We wrap Paige in what we in the eczema world call a “wet wrap” and she resembles a little mummy. The pigment in her skin is polka-dotted, leading to lots of questions from friends and family. She gets hives on top of her eczema and scratches it until it looks as if she’s been in a briar patch. Her skin has hardened in the worst spots, making it look like the skin of someone much older than she is. She rarely complains, just asks for band-aids a few times a day (we go through a lot of band-aids!). She often keeps band-aids on very bad spots so others won’t see them. Her teacher keeps lotion in her desk for her for very itchy times, and a cool paper towel from a friend on the playground is sometimes the best relief. Paige and other eczema sufferers live a life that most of us do not understand — those of us who take our smooth skin for granted.
Is she going to grow out of that, Stephanie? Is that contagious? What’s that rash? Paige, you must fall a lot! You have a lot of scabs! Why is she limping? Did you put lotion on that? Did your cat scratch you up? What are you putting on that poison ivy? Why doesn’t her skin tan? Paige, what is wrong with your legs, girl? Bless her heart.
People who have eczema to the degree that Paige has (I like to call it “super czema” — the kind that isn’t just a patch here and there) live it every day. Every single day. Lotions, creams, topical and oral steroids, and constant well-meaning advice from others are part of a daily lifestyle. Ruined walls and furniture from the thick petroleum-based products and heavy moisturizers are just a part of life — like scuffs on the floor from living with a tap-dancer or marks on the wall from the basketball player who can’t stop bouncing.
Paige limped when she was a toddler due to cracks in the skin in her feet and toes. She left a note to a housekeeper in a hotel in Pennsylvania that read, “Sorry about the blood on the sheets. I have eczema.” she says to me every few months, when her eczema is especially flared, “I hate my skin. It hurts, mommy. Please make it stop!” she sometimes sleeps until 10 or 11 in the morning—and I know she must have had a sleepless night of scratching. She struggles with outdoor activities due to overheating and gnats, which hover around her broken skin. The worst thing is that I am her mom and sometimes I just can’t make it stop.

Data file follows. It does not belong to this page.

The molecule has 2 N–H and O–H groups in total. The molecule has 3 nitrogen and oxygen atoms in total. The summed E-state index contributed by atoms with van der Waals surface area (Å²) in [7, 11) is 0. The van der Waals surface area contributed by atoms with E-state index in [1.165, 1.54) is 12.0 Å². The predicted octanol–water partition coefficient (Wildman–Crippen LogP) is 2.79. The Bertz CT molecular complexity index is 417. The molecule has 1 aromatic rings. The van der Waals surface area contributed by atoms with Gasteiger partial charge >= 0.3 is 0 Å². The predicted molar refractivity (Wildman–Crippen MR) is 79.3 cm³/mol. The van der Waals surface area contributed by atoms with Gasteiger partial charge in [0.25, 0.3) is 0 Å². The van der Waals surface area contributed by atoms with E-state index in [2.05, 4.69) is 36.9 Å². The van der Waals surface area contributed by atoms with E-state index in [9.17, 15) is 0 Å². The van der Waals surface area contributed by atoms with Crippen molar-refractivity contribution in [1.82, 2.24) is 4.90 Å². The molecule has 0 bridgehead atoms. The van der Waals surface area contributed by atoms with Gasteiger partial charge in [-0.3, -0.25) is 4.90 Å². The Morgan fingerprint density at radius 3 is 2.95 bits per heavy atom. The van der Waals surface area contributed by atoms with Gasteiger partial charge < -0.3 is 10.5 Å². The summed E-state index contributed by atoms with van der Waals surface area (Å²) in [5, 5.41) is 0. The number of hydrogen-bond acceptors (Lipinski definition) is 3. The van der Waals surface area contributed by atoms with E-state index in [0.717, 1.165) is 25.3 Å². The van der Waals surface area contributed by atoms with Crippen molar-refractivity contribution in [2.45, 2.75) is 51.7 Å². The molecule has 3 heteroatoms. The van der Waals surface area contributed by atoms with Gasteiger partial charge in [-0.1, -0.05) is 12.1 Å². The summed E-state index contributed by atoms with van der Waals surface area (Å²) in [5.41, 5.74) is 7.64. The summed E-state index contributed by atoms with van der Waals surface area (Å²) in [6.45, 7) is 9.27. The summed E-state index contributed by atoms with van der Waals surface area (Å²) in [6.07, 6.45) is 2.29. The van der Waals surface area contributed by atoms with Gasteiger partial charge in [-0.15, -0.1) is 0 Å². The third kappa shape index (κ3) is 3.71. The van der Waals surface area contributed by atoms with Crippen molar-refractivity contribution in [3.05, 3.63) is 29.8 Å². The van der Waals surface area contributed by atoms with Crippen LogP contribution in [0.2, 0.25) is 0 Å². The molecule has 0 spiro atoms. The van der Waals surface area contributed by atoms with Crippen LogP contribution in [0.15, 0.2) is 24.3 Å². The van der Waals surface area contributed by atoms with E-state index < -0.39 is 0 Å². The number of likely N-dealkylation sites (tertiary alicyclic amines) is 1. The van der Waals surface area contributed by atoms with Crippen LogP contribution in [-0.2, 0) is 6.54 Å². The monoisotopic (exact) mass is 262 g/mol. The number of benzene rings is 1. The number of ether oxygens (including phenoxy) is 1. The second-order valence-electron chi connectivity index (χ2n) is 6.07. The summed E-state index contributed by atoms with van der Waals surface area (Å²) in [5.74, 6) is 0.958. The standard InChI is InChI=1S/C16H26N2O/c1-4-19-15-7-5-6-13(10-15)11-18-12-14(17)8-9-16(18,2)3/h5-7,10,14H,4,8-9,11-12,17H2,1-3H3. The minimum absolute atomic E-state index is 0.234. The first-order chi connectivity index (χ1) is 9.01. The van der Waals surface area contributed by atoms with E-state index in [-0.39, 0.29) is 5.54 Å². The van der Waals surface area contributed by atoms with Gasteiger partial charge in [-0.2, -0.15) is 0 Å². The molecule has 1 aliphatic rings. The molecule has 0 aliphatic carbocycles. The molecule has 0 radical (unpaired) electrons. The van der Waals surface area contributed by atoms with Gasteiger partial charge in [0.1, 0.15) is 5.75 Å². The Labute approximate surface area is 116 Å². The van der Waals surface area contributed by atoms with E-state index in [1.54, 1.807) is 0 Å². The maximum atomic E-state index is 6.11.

In the summer of 2010, we found the National Eczema Association (NEA) and attended the NEA patient conference and kids camp in Chicago. Paige got to meet other kids like her — kids who scratch while they are talking to you and can’t stand still because they have to bend over and scratch their legs. My husband and I talked with adults who live their life with super eczema, and we asked them questions to help us better understand what Paige goes through and how she feels. Our son, Patrick, went to the teen camp, where he visited Navy Pier in Chicago with teens with eczema or teens like him, who have siblings with eczema. It was a life-changing experience. We all realized we are not alone in the war with this disease. What a weight is lifted from your shoulders when you realize there are others like you, fighting the same disease, the same sleepless nights, the same stares. The NEA Facebook page is now a regular stop for me, as I read stories, learn, and try to help others in their lives with eczema.